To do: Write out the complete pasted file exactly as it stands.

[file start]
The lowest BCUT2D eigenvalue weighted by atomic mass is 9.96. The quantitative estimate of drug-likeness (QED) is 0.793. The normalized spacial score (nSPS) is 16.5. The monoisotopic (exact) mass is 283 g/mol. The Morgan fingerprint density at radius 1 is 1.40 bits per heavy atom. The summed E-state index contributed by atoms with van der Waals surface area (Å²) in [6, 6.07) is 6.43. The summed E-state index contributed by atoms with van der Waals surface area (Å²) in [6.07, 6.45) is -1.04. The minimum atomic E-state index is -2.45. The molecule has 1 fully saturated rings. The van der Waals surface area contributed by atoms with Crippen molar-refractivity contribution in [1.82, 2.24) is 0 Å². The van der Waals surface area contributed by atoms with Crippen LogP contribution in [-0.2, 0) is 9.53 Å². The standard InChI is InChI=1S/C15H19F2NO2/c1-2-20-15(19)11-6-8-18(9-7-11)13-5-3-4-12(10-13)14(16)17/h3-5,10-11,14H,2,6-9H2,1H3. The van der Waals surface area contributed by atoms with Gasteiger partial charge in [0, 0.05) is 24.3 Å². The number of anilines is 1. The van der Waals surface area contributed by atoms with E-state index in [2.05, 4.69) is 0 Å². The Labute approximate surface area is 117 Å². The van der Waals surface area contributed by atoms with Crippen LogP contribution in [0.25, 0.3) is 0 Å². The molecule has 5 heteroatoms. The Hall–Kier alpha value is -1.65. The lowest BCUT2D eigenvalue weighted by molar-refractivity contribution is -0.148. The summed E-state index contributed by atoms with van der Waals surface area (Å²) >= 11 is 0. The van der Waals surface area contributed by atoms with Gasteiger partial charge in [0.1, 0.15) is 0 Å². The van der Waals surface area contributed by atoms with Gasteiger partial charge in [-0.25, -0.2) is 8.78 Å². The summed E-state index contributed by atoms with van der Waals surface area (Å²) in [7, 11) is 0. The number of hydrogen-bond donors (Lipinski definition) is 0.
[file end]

The lowest BCUT2D eigenvalue weighted by atomic mass is 9.96. The quantitative estimate of drug-likeness (QED) is 0.793. The normalized spacial score (nSPS) is 16.5. The monoisotopic (exact) mass is 283 g/mol. The Morgan fingerprint density at radius 1 is 1.40 bits per heavy atom. The summed E-state index contributed by atoms with van der Waals surface area (Å²) in [6, 6.07) is 6.43. The summed E-state index contributed by atoms with van der Waals surface area (Å²) in [6.07, 6.45) is -1.04. The minimum atomic E-state index is -2.45. The molecule has 1 fully saturated rings. The van der Waals surface area contributed by atoms with Crippen molar-refractivity contribution in [1.82, 2.24) is 0 Å². The van der Waals surface area contributed by atoms with Crippen LogP contribution in [-0.2, 0) is 9.53 Å². The standard InChI is InChI=1S/C15H19F2NO2/c1-2-20-15(19)11-6-8-18(9-7-11)13-5-3-4-12(10-13)14(16)17/h3-5,10-11,14H,2,6-9H2,1H3. The van der Waals surface area contributed by atoms with Gasteiger partial charge in [0, 0.05) is 24.3 Å². The number of anilines is 1. The van der Waals surface area contributed by atoms with E-state index in [2.05, 4.69) is 0 Å². The Labute approximate surface area is 117 Å². The van der Waals surface area contributed by atoms with Crippen LogP contribution in [0.25, 0.3) is 0 Å². The molecule has 5 heteroatoms. The Hall–Kier alpha value is -1.65. The lowest BCUT2D eigenvalue weighted by molar-refractivity contribution is -0.148. The summed E-state index contributed by atoms with van der Waals surface area (Å²) >= 11 is 0. The van der Waals surface area contributed by atoms with Gasteiger partial charge in [0.1, 0.15) is 0 Å². The van der Waals surface area contributed by atoms with Gasteiger partial charge in [-0.25, -0.2) is 8.78 Å². The summed E-state index contributed by atoms with van der Waals surface area (Å²) in [7, 11) is 0. The number of hydrogen-bond donors (Lipinski definition) is 0.